Santa Rosa music festival a hit despite sudden hail storm

Jason Schneider sipped a Lagunitas IPA in the sunshine Sunday as he watched his daughters in Railroad Square chase bubbles made by a woman in a pink polka-dot dress with a rainbow on her cheek.

As he savored his local brew, his wife Laura, drinking a plastic cup of Virginia Dare chardonnay, said something that will be music to the ears of the organizers of the third annual Railroad Square Music Festival.

“I like this better than BottleRock!” she said.

The Santa Rosa event’s kid-friendly vibe, the historic charm of Railroad Square and the impressive musical acts all made Laura Schneider feel that Napa’s high-end, high-octane music fest had nothing on downtown’s day of free down-home music.

With more than a dozen live acts on four stages, the event was the largest ever and on track — before the sudden rain and hail showers — to draw an attendance of about 5,000, said festival founder Josh Windmiller.

“Everybody realizes that this is good for Santa Rosa,” Windmiller said. “We’ve got these streets, and we’ve got these neighborhoods and we’ve got this music, so it feels like a waste to not do this.”

The stormy weather, while it caused some revelers to duck for cover a couple times, didn’t dampen spirits at the event, a blend of a family-friendly farmer’s market and a hipster circus set to live music.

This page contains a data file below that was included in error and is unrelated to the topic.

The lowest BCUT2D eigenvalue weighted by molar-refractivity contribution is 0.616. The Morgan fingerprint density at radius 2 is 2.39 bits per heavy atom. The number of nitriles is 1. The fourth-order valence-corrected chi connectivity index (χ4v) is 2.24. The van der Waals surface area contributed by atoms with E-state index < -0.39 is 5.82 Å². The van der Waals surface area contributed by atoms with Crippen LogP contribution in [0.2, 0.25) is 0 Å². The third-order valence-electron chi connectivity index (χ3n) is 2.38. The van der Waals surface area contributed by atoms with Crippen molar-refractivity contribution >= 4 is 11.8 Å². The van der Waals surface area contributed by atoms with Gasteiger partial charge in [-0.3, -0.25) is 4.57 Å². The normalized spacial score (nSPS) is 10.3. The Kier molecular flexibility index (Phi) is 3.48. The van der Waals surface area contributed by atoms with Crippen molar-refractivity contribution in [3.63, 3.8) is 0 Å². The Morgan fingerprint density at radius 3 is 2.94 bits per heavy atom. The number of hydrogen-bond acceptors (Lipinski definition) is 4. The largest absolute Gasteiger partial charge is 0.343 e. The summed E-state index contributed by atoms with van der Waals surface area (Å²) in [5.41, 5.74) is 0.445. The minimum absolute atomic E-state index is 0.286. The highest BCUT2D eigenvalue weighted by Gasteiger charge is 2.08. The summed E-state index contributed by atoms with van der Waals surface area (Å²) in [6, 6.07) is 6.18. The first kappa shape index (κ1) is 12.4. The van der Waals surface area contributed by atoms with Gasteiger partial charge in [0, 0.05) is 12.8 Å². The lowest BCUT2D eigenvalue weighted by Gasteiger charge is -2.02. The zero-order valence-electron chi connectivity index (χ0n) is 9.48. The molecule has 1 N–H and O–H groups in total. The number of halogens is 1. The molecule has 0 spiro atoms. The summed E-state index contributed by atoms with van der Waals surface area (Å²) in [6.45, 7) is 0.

“This is how a farmer’s market should be!” said Ruby Edwards, of Petaluma, who kept her Revolution Bread booth up longer than she might have once the crowds started swelling after 2 p.m.

The noon-to-7 p.m. festival had a couple hours of overlap with the West End Farmer’s Market. Several food trucks supplemented the Railroad Square restaurants and bars, many of which were packed during the event.

The festival rose from the ashes of the Great Handcar Regatta, the popular, whimsical steam-punk infused mad dash down a largely unused rail line. Upgrades to bring the Sonoma Marin Area Rail Transit to life sent the regatta packing, but Windmiller sought to keep that lifeline to the city’s arts community alive.

A nod to that handcar history was on display with two of the more elaborate contraptions parked outside Jack and Tony’s restaurant, as parents hoisted their toddlers up into the driver’s seats for photo-ops.

Performers from the Circus Maximus, including women on stilts dressed as a zebra and cheetah, added to the theatical atmosphere of the event.

New this year was the closure of Fourth and Fifth Streets between Davis and Wilson, creating an open, U-shaped venue that didn’t keep drinkers penned into one particular area.

The musical genres ran the gamut, from the bluesy rock of John Courage, who also rocked a red-white-and-blue headband, to Andy Graham blowing a pair of didgeridoos, to Corwin Zekley and his pals busting out some Django-tinged klezmer music that inspired local gallery owners Robin and Simmon Factor to do a little impromptu softshoe in the middle of Wilson Street.

Zekley, who plays violin, said the festival’s growth is a testament to the city’s growing arts scene.

“I really love the music community here,” Zekley said. “It’s really growing and people are appreciating it, obviously.”

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